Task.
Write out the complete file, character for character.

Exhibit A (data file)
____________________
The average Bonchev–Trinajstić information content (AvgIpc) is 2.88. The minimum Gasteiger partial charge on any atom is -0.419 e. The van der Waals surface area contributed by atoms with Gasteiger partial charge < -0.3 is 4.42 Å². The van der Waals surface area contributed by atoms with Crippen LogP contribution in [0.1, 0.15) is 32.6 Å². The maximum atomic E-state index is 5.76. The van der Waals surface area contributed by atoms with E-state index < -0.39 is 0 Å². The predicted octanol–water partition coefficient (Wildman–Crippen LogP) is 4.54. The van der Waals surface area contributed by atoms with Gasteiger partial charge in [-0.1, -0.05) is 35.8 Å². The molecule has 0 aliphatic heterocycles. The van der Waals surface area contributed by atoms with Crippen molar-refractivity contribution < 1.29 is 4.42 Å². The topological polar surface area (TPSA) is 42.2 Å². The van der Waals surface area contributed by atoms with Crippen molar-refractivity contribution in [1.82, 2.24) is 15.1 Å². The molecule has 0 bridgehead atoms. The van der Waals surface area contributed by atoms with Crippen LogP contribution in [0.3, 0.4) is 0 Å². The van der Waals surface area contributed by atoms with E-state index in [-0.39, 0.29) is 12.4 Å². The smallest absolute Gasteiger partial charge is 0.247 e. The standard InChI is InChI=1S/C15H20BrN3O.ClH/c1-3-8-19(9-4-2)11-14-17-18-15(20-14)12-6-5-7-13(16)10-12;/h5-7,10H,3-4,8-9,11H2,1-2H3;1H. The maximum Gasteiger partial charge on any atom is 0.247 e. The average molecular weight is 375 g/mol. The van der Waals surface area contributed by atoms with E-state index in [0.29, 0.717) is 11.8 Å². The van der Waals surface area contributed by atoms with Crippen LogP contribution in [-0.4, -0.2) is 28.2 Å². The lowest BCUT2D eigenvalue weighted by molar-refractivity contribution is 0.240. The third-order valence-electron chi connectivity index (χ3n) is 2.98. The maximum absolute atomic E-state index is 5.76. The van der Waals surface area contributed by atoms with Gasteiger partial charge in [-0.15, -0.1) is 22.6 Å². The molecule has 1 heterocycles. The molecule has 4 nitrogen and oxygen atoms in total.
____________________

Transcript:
The average Bonchev–Trinajstić information content (AvgIpc) is 2.88. The minimum Gasteiger partial charge on any atom is -0.419 e. The van der Waals surface area contributed by atoms with Gasteiger partial charge < -0.3 is 4.42 Å². The van der Waals surface area contributed by atoms with Crippen LogP contribution in [0.1, 0.15) is 32.6 Å². The maximum atomic E-state index is 5.76. The van der Waals surface area contributed by atoms with E-state index < -0.39 is 0 Å². The predicted octanol–water partition coefficient (Wildman–Crippen LogP) is 4.54. The van der Waals surface area contributed by atoms with Gasteiger partial charge in [-0.1, -0.05) is 35.8 Å². The molecule has 0 aliphatic heterocycles. The van der Waals surface area contributed by atoms with Crippen molar-refractivity contribution < 1.29 is 4.42 Å². The topological polar surface area (TPSA) is 42.2 Å². The van der Waals surface area contributed by atoms with Crippen molar-refractivity contribution in [1.82, 2.24) is 15.1 Å². The molecule has 0 bridgehead atoms. The van der Waals surface area contributed by atoms with Crippen LogP contribution in [0.3, 0.4) is 0 Å². The van der Waals surface area contributed by atoms with E-state index in [-0.39, 0.29) is 12.4 Å². The smallest absolute Gasteiger partial charge is 0.247 e. The standard InChI is InChI=1S/C15H20BrN3O.ClH/c1-3-8-19(9-4-2)11-14-17-18-15(20-14)12-6-5-7-13(16)10-12;/h5-7,10H,3-4,8-9,11H2,1-2H3;1H. The maximum Gasteiger partial charge on any atom is 0.247 e. The average molecular weight is 375 g/mol. The van der Waals surface area contributed by atoms with E-state index in [0.29, 0.717) is 11.8 Å². The van der Waals surface area contributed by atoms with Crippen LogP contribution in [-0.4, -0.2) is 28.2 Å². The lowest BCUT2D eigenvalue weighted by molar-refractivity contribution is 0.240. The third-order valence-electron chi connectivity index (χ3n) is 2.98. The maximum absolute atomic E-state index is 5.76. The van der Waals surface area contributed by atoms with Gasteiger partial charge in [-0.15, -0.1) is 22.6 Å². The molecule has 1 heterocycles. The molecule has 4 nitrogen and oxygen atoms in total.